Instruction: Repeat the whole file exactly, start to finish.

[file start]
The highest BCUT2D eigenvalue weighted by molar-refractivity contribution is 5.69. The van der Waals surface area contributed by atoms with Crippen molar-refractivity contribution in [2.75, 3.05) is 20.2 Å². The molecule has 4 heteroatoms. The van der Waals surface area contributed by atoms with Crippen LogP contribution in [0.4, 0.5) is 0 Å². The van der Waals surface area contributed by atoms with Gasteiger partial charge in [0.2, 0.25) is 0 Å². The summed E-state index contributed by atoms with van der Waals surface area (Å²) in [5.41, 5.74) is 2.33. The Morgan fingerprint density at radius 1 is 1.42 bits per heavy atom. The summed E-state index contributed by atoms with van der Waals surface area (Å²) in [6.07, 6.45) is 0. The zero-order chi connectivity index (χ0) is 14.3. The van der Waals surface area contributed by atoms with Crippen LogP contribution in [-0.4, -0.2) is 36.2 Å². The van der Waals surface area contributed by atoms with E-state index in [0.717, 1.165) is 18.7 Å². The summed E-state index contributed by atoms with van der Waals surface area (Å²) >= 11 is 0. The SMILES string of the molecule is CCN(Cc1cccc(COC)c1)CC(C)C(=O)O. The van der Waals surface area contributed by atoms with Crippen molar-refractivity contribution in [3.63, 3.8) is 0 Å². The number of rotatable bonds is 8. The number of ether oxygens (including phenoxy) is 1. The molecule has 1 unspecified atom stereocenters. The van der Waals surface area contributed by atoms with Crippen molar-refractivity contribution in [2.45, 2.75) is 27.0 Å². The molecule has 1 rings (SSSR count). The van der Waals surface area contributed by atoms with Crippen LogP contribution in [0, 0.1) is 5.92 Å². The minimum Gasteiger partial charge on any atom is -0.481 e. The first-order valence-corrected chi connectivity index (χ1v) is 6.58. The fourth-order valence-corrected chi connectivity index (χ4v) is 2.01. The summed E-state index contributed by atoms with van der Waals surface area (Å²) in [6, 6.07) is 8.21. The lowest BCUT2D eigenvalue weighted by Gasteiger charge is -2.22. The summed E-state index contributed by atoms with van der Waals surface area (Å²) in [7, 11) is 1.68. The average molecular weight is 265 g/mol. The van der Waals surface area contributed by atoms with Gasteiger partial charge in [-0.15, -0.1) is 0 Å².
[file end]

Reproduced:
The highest BCUT2D eigenvalue weighted by molar-refractivity contribution is 5.69. The van der Waals surface area contributed by atoms with Crippen molar-refractivity contribution in [2.75, 3.05) is 20.2 Å². The molecule has 4 heteroatoms. The van der Waals surface area contributed by atoms with Crippen LogP contribution in [0.4, 0.5) is 0 Å². The van der Waals surface area contributed by atoms with Gasteiger partial charge in [0.2, 0.25) is 0 Å². The summed E-state index contributed by atoms with van der Waals surface area (Å²) in [5.41, 5.74) is 2.33. The Morgan fingerprint density at radius 1 is 1.42 bits per heavy atom. The summed E-state index contributed by atoms with van der Waals surface area (Å²) in [6.07, 6.45) is 0. The zero-order chi connectivity index (χ0) is 14.3. The van der Waals surface area contributed by atoms with Crippen LogP contribution in [-0.4, -0.2) is 36.2 Å². The van der Waals surface area contributed by atoms with E-state index in [0.717, 1.165) is 18.7 Å². The summed E-state index contributed by atoms with van der Waals surface area (Å²) >= 11 is 0. The SMILES string of the molecule is CCN(Cc1cccc(COC)c1)CC(C)C(=O)O. The van der Waals surface area contributed by atoms with Crippen molar-refractivity contribution in [3.63, 3.8) is 0 Å². The number of rotatable bonds is 8. The number of ether oxygens (including phenoxy) is 1. The molecule has 1 unspecified atom stereocenters. The van der Waals surface area contributed by atoms with Crippen molar-refractivity contribution in [2.45, 2.75) is 27.0 Å². The molecule has 1 rings (SSSR count). The van der Waals surface area contributed by atoms with Crippen LogP contribution in [0, 0.1) is 5.92 Å². The minimum Gasteiger partial charge on any atom is -0.481 e. The first-order valence-corrected chi connectivity index (χ1v) is 6.58. The fourth-order valence-corrected chi connectivity index (χ4v) is 2.01. The summed E-state index contributed by atoms with van der Waals surface area (Å²) in [6, 6.07) is 8.21. The lowest BCUT2D eigenvalue weighted by Gasteiger charge is -2.22. The summed E-state index contributed by atoms with van der Waals surface area (Å²) in [7, 11) is 1.68. The average molecular weight is 265 g/mol. The van der Waals surface area contributed by atoms with Gasteiger partial charge in [-0.15, -0.1) is 0 Å².